DES MOINES, Iowa (AP) - Merle Hay Mall was the place to be for Des Moines kids before suburban malls, so an unsettling piece of public art displayed there from 1974 until it was quietly placed in storage in the 1990s was forever burnished into their memory.
How could they forget the winged naked man, his narrow face in a state of anguish and concentration, absurdly bent over a little tricycle, his bronzed genitals flopping over the cross bar?
Now adults, they still remember the nightmares it caused, or the dirty giggles.
Jade Comito wasn’t the first to wonder what happened to it, only one of many to revive its memory online. She left Urbandale to attend art school, then settled into a job as a hotel desk clerk in Minneapolis. She would ask Des Moines visitors to the hotel if they remember the sculpture that terrified her as a youngster but in later years served as a perfect opportunity to embarrass her mom on shopping trips. She would spank his naked butt.
“It was kind of creepy and unsettling, a strange thing to see in a mall,” Comito told The Des Moines Register (http://dmreg.co/1kpmxzk) in a telephone interview.
Turns out, most everyone remembered it, but few knew what happened to it. She wrote a 2011 blog post about her quest to find what she called “The Angel of Merle Hay” and watched the nostalgic responses pour in. Last year, dsm Magazine took up the subject and received similar enthusiastic online response. And now trendy T-shirt shop Raygun is putting him on a T-shirt.
“It left with so little ceremony, I don’t think people had time to consider what happened to it,” said Comito, 27.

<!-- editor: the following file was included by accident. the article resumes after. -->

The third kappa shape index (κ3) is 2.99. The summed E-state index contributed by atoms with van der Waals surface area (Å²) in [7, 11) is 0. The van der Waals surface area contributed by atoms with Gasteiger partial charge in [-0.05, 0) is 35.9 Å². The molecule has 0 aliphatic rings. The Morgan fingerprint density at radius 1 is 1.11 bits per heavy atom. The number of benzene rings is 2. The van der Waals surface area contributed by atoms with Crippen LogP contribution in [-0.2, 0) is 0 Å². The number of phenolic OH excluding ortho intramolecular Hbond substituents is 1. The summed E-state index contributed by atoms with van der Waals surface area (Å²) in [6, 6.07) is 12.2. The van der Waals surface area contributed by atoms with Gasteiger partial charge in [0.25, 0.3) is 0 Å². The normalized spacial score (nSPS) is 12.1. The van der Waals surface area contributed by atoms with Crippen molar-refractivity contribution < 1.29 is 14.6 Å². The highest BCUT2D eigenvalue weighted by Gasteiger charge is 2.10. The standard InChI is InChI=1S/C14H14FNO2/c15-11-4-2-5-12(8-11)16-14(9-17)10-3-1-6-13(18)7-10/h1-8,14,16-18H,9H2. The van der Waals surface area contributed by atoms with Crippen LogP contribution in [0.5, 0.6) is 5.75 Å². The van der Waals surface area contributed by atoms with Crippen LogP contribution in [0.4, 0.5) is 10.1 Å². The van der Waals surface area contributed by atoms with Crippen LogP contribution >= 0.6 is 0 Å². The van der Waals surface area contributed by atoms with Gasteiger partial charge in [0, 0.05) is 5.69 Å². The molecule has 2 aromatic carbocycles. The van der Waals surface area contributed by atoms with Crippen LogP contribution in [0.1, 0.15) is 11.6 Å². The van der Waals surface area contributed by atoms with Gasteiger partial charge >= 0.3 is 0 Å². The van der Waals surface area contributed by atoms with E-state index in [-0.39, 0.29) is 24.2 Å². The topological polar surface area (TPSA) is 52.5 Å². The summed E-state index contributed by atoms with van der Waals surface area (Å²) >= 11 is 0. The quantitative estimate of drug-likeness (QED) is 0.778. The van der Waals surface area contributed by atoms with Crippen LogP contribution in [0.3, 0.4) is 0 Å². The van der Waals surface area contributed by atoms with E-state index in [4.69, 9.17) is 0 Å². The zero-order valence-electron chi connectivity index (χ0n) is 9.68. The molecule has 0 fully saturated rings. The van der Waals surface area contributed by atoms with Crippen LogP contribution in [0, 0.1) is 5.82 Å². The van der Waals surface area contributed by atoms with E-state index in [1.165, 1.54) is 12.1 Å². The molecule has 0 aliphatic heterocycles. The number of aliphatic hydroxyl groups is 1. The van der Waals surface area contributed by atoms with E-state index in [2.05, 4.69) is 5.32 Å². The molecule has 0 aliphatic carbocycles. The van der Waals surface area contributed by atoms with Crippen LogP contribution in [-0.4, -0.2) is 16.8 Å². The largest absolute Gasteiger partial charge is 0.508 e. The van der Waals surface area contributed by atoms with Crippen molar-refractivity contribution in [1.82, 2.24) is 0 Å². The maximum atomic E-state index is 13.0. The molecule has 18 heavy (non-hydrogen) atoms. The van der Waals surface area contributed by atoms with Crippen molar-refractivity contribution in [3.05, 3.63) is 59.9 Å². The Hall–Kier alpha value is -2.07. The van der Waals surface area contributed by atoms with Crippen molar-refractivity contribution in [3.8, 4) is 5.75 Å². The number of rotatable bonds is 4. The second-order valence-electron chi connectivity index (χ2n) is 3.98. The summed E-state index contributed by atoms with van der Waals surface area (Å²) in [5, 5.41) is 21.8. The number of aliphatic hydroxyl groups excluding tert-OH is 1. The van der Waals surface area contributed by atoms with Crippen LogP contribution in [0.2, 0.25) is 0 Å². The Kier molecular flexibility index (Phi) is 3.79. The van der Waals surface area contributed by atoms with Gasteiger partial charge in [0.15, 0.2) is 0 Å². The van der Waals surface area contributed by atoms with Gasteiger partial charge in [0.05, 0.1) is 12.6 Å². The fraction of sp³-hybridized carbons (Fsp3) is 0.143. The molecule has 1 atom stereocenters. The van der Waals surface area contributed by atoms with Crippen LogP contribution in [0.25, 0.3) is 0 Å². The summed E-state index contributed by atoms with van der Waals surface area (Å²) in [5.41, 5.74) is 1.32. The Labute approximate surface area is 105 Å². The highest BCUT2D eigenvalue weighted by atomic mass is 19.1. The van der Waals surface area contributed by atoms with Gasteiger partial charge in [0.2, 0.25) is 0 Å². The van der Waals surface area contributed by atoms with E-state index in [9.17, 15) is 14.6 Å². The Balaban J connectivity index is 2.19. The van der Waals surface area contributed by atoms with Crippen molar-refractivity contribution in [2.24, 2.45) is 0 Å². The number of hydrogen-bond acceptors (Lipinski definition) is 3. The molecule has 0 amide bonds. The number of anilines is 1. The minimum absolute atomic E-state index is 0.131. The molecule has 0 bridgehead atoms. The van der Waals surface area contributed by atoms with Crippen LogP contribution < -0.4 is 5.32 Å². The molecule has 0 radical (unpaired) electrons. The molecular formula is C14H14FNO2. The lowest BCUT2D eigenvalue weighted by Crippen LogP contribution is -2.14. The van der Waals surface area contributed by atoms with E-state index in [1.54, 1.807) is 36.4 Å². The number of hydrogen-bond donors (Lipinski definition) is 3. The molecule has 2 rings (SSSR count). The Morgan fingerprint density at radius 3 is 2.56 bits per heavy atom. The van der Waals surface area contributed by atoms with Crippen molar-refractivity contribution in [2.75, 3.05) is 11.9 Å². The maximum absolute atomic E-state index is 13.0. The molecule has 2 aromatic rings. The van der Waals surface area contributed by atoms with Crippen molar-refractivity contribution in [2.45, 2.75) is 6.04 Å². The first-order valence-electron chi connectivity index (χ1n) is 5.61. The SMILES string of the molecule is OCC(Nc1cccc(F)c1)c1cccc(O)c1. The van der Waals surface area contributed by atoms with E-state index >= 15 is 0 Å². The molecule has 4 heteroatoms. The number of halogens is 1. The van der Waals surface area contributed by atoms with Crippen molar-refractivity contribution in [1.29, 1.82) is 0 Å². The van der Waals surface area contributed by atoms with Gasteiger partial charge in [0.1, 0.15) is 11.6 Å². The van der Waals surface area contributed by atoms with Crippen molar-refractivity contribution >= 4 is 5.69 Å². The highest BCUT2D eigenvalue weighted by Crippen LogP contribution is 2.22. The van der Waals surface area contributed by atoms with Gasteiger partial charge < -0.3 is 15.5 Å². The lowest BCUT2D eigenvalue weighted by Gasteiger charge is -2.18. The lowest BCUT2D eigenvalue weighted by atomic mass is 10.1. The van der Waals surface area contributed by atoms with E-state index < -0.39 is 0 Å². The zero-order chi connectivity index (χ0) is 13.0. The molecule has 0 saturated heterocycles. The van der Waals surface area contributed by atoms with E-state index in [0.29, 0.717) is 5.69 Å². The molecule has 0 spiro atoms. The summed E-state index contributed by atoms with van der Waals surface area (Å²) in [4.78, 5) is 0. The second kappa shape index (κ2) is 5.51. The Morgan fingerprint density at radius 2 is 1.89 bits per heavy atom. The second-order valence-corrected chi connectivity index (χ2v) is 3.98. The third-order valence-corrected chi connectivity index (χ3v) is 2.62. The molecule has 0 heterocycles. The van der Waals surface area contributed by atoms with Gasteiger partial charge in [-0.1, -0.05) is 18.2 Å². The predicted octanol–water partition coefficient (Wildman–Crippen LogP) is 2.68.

Here, then, is how a naked man on a trike became a cultural icon of Des Moines, and how it was rediscovered.
Joseph Abbell built the Merle Hay Plaza in 1959 as one of the first of its kind in the Midwest. It was enclosed in 1972 and began an expansion to the west.
“The newly built space cried out for something original, something powerful in addition to the rows of stores so like every other mall,” said Len Lamensdorf, Abbell’s business partner in the mall who today lives in California.
That’s where a young California artist came in. Mark Jacobsen had been working on paintings and drawings, and when Lamensdorf commissioned him to do the mall job, he jumped at the chance to work in another medium, with no restrictions.
“I was 25 at the time. I was happy to do something to get some attention,” he said of the project that took a year and landed him $15,000.
When it was finished, Jacobsen called it UpDown, reflecting the highs and lows he experienced as a young man, soaring on wings one minute and down the next, pedaling furiously to again gain flight, the very comedy/tragedy of life and its absurdity in full frontal view.
Others saw it differently. It was a different era with fewer pieces of public art on display in Des Moines. Media reports quoted sources that were either confused by its message, offended by its nudity or assuming a political message having to do with President Richard Nixon’s nickname that began with “tricky.”
“The Vietnam War was raging; there was a political element in everything,” Jacobsen said. “But it wasn’t done as a protest.”